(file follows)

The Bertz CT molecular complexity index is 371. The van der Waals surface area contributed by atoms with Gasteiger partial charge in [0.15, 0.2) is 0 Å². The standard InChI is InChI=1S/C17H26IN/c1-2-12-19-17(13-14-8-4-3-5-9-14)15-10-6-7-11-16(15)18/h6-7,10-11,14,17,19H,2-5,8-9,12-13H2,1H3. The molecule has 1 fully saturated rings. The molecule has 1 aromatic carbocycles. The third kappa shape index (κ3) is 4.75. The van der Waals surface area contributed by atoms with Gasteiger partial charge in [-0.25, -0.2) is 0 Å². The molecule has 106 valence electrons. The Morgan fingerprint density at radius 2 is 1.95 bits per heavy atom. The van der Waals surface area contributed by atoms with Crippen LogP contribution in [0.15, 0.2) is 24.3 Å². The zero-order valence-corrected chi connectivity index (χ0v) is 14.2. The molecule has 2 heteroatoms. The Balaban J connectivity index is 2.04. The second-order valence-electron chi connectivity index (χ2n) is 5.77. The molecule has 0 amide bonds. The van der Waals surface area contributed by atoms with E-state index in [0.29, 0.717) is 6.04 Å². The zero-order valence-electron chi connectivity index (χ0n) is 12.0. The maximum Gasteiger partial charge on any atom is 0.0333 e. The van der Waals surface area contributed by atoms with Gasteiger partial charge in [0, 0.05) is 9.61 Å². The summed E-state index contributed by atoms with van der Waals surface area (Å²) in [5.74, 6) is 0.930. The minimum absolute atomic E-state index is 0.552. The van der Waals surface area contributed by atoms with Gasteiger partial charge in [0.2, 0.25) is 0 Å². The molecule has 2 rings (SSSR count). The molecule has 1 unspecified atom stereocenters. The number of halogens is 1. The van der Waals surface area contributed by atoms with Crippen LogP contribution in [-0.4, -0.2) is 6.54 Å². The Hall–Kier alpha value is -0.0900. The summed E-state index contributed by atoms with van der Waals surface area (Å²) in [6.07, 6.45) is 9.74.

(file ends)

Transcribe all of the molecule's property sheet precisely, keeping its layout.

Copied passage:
The Bertz CT molecular complexity index is 371. The van der Waals surface area contributed by atoms with Gasteiger partial charge in [0.15, 0.2) is 0 Å². The standard InChI is InChI=1S/C17H26IN/c1-2-12-19-17(13-14-8-4-3-5-9-14)15-10-6-7-11-16(15)18/h6-7,10-11,14,17,19H,2-5,8-9,12-13H2,1H3. The molecule has 1 fully saturated rings. The molecule has 1 aromatic carbocycles. The third kappa shape index (κ3) is 4.75. The van der Waals surface area contributed by atoms with Gasteiger partial charge in [-0.25, -0.2) is 0 Å². The molecule has 106 valence electrons. The Morgan fingerprint density at radius 2 is 1.95 bits per heavy atom. The van der Waals surface area contributed by atoms with Crippen LogP contribution in [0.15, 0.2) is 24.3 Å². The zero-order valence-corrected chi connectivity index (χ0v) is 14.2. The molecule has 2 heteroatoms. The Balaban J connectivity index is 2.04. The second-order valence-electron chi connectivity index (χ2n) is 5.77. The molecule has 0 amide bonds. The van der Waals surface area contributed by atoms with E-state index in [0.29, 0.717) is 6.04 Å². The zero-order valence-electron chi connectivity index (χ0n) is 12.0. The maximum Gasteiger partial charge on any atom is 0.0333 e. The van der Waals surface area contributed by atoms with Gasteiger partial charge in [0, 0.05) is 9.61 Å². The summed E-state index contributed by atoms with van der Waals surface area (Å²) in [5.74, 6) is 0.930. The minimum absolute atomic E-state index is 0.552. The van der Waals surface area contributed by atoms with Gasteiger partial charge in [0.2, 0.25) is 0 Å². The molecule has 2 rings (SSSR count). The molecule has 1 unspecified atom stereocenters. The number of halogens is 1. The van der Waals surface area contributed by atoms with Crippen LogP contribution in [-0.4, -0.2) is 6.54 Å². The Hall–Kier alpha value is -0.0900. The summed E-state index contributed by atoms with van der Waals surface area (Å²) in [6.07, 6.45) is 9.74.